#8
  9. Michael Boocher via JavaKB.com

    John McGrath Guest

    On 5/30/2005 at 2:11:03 AM, Michael Boocher via JavaKB.com wrote:

    > I would have expected.... that java created the Super class then the
    > derived. but Magically have called the Initializers of the derived class
    > before the constructor of the super class Calls Forward.
    >
    > Its ugly. I know, but thats what I would have expected.


    If you do that, you can have the subclass using methods and fields of the
    superclass before it has been initialized properly. Take the following
    code:

    class Base {
    Dimension size;
    public Base() {
    size = new Dimension( 10, 20 );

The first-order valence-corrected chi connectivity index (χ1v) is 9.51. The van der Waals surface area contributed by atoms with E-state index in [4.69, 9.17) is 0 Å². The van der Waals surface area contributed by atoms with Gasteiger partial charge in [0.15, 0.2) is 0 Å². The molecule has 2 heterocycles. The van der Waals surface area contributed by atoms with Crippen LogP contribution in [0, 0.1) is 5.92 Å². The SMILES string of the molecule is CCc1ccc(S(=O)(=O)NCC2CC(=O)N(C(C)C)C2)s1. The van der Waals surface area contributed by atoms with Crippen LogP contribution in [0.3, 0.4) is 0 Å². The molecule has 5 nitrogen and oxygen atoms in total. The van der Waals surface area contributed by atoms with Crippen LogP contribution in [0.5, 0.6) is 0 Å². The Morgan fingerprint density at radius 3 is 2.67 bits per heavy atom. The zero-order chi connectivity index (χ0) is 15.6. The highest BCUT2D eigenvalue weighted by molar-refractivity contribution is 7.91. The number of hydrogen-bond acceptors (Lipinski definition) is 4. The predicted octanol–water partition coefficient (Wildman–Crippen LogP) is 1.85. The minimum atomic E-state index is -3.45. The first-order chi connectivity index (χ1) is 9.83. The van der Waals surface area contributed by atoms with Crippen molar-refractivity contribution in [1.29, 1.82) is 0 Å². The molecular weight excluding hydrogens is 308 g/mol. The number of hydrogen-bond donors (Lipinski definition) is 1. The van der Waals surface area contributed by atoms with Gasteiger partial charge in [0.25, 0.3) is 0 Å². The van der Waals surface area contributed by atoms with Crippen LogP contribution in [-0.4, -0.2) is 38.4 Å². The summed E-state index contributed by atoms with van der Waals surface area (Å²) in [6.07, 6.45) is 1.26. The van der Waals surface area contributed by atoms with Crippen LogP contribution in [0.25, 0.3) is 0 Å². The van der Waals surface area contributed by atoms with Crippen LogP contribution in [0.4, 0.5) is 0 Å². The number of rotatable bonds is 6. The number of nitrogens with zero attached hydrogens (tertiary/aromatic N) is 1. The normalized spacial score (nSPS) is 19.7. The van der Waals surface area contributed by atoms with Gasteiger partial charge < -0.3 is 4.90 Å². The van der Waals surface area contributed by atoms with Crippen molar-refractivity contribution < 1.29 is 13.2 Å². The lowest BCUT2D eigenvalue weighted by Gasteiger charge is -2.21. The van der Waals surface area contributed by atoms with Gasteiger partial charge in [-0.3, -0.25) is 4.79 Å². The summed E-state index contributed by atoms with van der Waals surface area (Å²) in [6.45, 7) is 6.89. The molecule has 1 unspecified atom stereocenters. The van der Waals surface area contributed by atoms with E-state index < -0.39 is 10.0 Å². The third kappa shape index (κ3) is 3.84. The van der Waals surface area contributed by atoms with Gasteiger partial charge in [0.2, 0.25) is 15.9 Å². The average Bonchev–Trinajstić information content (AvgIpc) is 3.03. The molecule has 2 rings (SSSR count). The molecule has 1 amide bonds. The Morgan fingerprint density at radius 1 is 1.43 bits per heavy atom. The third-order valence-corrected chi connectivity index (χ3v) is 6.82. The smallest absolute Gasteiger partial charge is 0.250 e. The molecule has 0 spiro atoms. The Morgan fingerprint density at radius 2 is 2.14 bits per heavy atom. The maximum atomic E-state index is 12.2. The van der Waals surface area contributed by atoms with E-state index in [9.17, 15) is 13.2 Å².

}
    public int getWidth() {
    return size.width;
    }
    }

    Assuming that initialization order were used with the above example, if
    getWidth() were called from a subclass initializer, you would get an NPE,
    since the Base() constructor would not have been called yet.

    --
    Regards,

    John McGrath
    John McGrath, May 30, 2005
    #9
    1. Advertising

Want to reply to this thread or ask your own question?

It takes just 2 minutes to sign up (and it's free!). Just click the sign up button to choose a username and then you can ask your own questions on the forum.
Similar Threads
  1. Matthias Kaeppler
    Replies:
    1
    Views:
    437
    R.F. Pels
    May 22, 2005
  2. Replies:
    4
    Views:
    813
    Rolf Magnus
    May 17, 2006
  3. whit
    Replies:
    1
    Views:
    604
    James Kanze
    Mar 19, 2009
  4. Simon Strandgaard

    how to expect eof with expect+pty

    Simon Strandgaard, Dec 20, 2006, in forum: Ruby
    Replies:
    4
    Views:
    352
    Simon Strandgaard
    Dec 20, 2006
  5. Guest
    Replies:
    8
    Views:
    148
Loading...

Share This Page